The system may also notify the user of a non-recognition. In particular, when a user turn is not recognized by the system, the system may issue an exception prompt such as “I didn't get that” and repeat the previous system turn or an amended version thereof.
The system may be configured with various features and functionalities to further facilitate the exchange as will be described below in more detail with reference to
The multi-slot dialog system may be configured to adaptively present a more directed prompt after a threshold number of exceptions, corrections, or gobacks has occurred during an exchange. For example, the system may present a new, more directed header prompt “What date will you be picking up the car? For example, say tomorrow, next Tuesday, or July 24th.” If the exceptions, corrections or gobacks continue to occur, the system may transfer the user to a live operator for further assistance.
The change command cancels the exchange the user is currently in and clears at least some of the previously filled slot values. A new exchange then begins that prompts the user for the cleared slots which can be filled in one or more exchanges. Once the cleared slots are filled, the system continues processing and will bypass some previous exchanges if the slots associated with those exchanges are still filled.
Implementation of Multi-Slot Dialog
An exemplary system or platform for implementing multi-slot dialogs will now be described. Merely by way of example, the platform for implementing multi-slot dialogs is described herein as being implemented utilizing Java. However, it is to be understood that the system may be implemented using any suitable programming language, preferably an object-oriented programming language such as Java or C++. The system generally includes slot objects, slot group objects, segment objects, and dialog objects. Each of these objects is described below.
A slot object represents a slot which, as noted above, is an item of information to be obtained from the user. A slot object contains the grammar that recognizes the possible values that can be provided by the user for the corresponding slot, the rules that map grammar recognition results to semantic values for the slot, and the variables indicating the enabled and filled state (among other state variables) for the slot. The slot objects can be based on a Java interface that provides basic default functionality and/or functionality common to all slot objects.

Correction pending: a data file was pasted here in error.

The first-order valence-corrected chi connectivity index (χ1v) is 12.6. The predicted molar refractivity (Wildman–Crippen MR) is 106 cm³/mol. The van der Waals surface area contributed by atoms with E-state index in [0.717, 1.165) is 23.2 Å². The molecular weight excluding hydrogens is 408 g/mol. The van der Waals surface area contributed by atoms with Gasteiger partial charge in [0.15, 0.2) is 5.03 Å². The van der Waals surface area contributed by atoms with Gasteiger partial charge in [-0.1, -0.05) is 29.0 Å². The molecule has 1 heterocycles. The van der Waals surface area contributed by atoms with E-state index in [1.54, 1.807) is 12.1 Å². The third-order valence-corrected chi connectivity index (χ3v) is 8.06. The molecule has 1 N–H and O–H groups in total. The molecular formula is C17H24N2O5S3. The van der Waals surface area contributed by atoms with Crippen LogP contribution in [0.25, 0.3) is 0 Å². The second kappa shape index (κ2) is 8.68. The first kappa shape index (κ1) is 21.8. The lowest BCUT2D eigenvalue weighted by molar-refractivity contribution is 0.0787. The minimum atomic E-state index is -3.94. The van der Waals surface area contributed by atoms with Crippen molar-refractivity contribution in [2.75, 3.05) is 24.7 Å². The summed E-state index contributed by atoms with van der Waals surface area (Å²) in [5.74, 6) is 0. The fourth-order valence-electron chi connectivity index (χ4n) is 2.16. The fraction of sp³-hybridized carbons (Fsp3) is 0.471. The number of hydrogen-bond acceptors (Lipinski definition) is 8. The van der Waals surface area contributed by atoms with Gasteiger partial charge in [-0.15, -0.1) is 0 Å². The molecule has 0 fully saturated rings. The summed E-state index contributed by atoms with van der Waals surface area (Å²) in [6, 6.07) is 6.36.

The grammar that recognizes the possible values that can be provided by the user for the corresponding slot is a formal specification of the utterances the system accepts for expressing the possible values for the slot. The grammar may include the vocabulary of words that may be used and valid structures for sequencing those words. For example, the grammar for a date slot should allow various date formats to be recognized, ranging from absolute specifications such as “January the twelfth two thousand and four” to relative forms such as “this coming Friday” and familiar terms such as “today” and “yesterday.” The grammar may also include fillers that may precede and/or follow the slot value in a user's utterance but that do not specify or distinguish one slot value from another. For example, an airport slot may have the preceding filler phrase “I'm flying from.” Some grammars may be highly application specific such as the grammar for the allowable airports in a flight reservation application. Other grammars may be reused across applications, such as the grammar for a date, a time, or a dollar amount. The common portion of these grammars may be predefined in a grammar object and customized for a particular slot.
In addition to the rules of the grammar, each slot object also contains rules that map the grammar recognition results to semantic values for the corresponding slot that are meaningful to the specific application. For example, a destination airport slot object may map the utterances “San Francisco,” “San Francisco Airport,” “San Francisco International Airport,” and “SFO” to a single airport identifier such as “SFO.” As another example, a date slot object may map the utterance “tomorrow” to a date value that is computed as the next date following the current date.